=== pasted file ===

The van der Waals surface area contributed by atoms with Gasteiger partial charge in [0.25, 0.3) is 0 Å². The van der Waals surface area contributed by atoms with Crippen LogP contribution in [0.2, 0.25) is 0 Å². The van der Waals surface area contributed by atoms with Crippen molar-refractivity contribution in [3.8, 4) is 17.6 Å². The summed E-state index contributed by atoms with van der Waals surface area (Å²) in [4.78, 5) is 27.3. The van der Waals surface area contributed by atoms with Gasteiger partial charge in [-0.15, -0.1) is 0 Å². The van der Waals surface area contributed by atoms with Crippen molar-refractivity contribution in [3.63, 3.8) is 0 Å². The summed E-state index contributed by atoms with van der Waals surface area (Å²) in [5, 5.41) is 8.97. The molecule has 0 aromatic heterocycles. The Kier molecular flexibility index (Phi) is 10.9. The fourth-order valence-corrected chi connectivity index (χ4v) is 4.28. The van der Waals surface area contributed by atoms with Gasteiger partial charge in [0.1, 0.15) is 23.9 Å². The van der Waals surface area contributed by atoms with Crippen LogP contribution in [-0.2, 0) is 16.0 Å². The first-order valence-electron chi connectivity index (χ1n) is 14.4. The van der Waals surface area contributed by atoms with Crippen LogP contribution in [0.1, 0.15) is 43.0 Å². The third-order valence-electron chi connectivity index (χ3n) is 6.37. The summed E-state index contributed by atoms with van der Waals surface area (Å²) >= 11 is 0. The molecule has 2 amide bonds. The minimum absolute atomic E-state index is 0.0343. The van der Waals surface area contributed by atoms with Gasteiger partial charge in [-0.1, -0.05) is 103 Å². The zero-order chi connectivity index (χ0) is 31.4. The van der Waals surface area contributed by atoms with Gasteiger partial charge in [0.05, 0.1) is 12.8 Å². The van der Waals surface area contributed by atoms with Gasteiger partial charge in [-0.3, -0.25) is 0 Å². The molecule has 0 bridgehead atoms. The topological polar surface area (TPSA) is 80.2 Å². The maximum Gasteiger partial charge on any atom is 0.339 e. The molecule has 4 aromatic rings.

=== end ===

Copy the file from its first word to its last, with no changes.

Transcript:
The van der Waals surface area contributed by atoms with Gasteiger partial charge in [0.25, 0.3) is 0 Å². The van der Waals surface area contributed by atoms with Crippen LogP contribution in [0.2, 0.25) is 0 Å². The van der Waals surface area contributed by atoms with Crippen molar-refractivity contribution in [3.8, 4) is 17.6 Å². The summed E-state index contributed by atoms with van der Waals surface area (Å²) in [4.78, 5) is 27.3. The van der Waals surface area contributed by atoms with Gasteiger partial charge in [-0.15, -0.1) is 0 Å². The van der Waals surface area contributed by atoms with Crippen molar-refractivity contribution in [3.63, 3.8) is 0 Å². The summed E-state index contributed by atoms with van der Waals surface area (Å²) in [5, 5.41) is 8.97. The molecule has 0 aromatic heterocycles. The Kier molecular flexibility index (Phi) is 10.9. The fourth-order valence-corrected chi connectivity index (χ4v) is 4.28. The van der Waals surface area contributed by atoms with Gasteiger partial charge in [0.1, 0.15) is 23.9 Å². The van der Waals surface area contributed by atoms with Crippen LogP contribution in [-0.2, 0) is 16.0 Å². The first-order valence-electron chi connectivity index (χ1n) is 14.4. The van der Waals surface area contributed by atoms with Crippen LogP contribution in [0.1, 0.15) is 43.0 Å². The third-order valence-electron chi connectivity index (χ3n) is 6.37. The summed E-state index contributed by atoms with van der Waals surface area (Å²) >= 11 is 0. The molecule has 2 amide bonds. The minimum absolute atomic E-state index is 0.0343. The van der Waals surface area contributed by atoms with Gasteiger partial charge in [-0.1, -0.05) is 103 Å². The zero-order chi connectivity index (χ0) is 31.4. The van der Waals surface area contributed by atoms with Gasteiger partial charge in [0.05, 0.1) is 12.8 Å². The van der Waals surface area contributed by atoms with Gasteiger partial charge in [-0.3, -0.25) is 0 Å². The molecule has 0 bridgehead atoms. The topological polar surface area (TPSA) is 80.2 Å². The maximum Gasteiger partial charge on any atom is 0.339 e. The molecule has 4 aromatic rings.